We mention below the front-page Washington Post story on possible EPA regulation of carbon dioxide, “EPA Won’t Act on Emissions This Year.” It’s also worth citing this passage from deep in the story as a skilled example of coloring a story through nuances and subtleties and abandonment of the paper’s normal attribution standards. Our emphasis:
But broader concerns over the regulatory “domino effect” that would be caused by any endangerment finding were expressed by members of the National Economic Council, the Council on Environmental Quality, and officials such as OMB general counsel Jeffrey A. Rosen and Cheney energy adviser F. Chase Hutto III, several meeting participants said. [Who?]
Hutto, a former Cato Institute intern and Bush campaign volunteer during the Florida vote recount in 2000, whose grandfather patented at least seven piston inventions for the Ford Motor Company, has “an anti-regulatory philosophy and concern about what regulation means for the American way of life. He would talk, for example, about not wanting greenhouse gas controls to do away with the large American automobile,” said the meeting participant. [Who?]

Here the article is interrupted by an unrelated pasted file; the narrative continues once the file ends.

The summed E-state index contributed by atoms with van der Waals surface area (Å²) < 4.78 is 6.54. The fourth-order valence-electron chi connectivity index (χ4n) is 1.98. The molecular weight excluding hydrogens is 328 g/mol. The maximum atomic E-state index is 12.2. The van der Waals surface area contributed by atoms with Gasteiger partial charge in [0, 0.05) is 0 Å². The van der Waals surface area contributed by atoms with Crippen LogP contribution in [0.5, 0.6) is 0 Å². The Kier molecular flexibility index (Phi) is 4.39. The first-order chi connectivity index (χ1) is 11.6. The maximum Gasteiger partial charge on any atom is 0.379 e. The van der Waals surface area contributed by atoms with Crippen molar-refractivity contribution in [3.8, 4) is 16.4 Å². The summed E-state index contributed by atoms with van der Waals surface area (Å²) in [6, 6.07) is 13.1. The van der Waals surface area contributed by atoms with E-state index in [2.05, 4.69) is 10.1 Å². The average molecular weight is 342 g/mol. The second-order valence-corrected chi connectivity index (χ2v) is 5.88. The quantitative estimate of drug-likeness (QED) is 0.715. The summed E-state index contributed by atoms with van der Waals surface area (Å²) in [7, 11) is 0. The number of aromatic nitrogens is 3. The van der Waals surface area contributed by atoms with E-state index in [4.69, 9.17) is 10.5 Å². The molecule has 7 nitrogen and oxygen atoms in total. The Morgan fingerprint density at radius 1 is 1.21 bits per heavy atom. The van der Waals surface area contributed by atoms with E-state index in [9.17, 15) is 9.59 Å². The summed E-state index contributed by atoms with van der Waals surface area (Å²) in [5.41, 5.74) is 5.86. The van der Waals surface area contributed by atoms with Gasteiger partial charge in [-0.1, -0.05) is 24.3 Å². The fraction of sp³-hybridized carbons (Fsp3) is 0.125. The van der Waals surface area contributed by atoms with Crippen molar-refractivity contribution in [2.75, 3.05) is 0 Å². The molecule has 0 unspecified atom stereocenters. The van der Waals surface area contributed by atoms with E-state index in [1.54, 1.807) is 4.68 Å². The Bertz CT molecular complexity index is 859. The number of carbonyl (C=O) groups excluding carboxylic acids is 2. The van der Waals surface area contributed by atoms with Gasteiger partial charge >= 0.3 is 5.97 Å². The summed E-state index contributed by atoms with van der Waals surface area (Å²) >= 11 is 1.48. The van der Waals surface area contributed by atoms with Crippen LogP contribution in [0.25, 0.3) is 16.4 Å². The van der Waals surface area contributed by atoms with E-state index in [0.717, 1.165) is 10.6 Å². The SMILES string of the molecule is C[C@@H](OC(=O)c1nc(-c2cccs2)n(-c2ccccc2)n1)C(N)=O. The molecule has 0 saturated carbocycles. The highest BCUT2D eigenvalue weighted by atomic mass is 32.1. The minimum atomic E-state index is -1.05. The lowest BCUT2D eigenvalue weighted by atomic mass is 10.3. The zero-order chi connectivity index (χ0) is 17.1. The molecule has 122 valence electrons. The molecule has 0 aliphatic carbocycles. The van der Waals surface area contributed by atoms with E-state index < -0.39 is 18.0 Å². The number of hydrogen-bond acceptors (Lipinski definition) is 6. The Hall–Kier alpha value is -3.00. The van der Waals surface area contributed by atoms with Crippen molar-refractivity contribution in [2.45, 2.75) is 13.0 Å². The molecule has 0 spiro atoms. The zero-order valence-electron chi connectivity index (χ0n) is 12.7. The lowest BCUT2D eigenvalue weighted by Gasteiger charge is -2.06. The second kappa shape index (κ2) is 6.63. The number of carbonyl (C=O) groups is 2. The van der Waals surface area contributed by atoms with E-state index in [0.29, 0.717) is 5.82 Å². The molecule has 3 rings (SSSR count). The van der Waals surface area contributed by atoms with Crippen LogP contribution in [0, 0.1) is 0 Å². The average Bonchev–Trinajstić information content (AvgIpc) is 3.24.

Ah, so we’re identifying people by their grandparents* now. Very good. We’ll expect that Washington Post reporters will apply this newfound standard to everybody named in their stories now. Or is this propinquity rule just for Administration officials who express doubts about regulation?
This is also the very first reference in the news we’ve seen to F. Chase Hutto III instead of just plain Chase Hutto. Maybe the Roman numerals were necessary to justify the reference to old grandad.
* And their internships, too!
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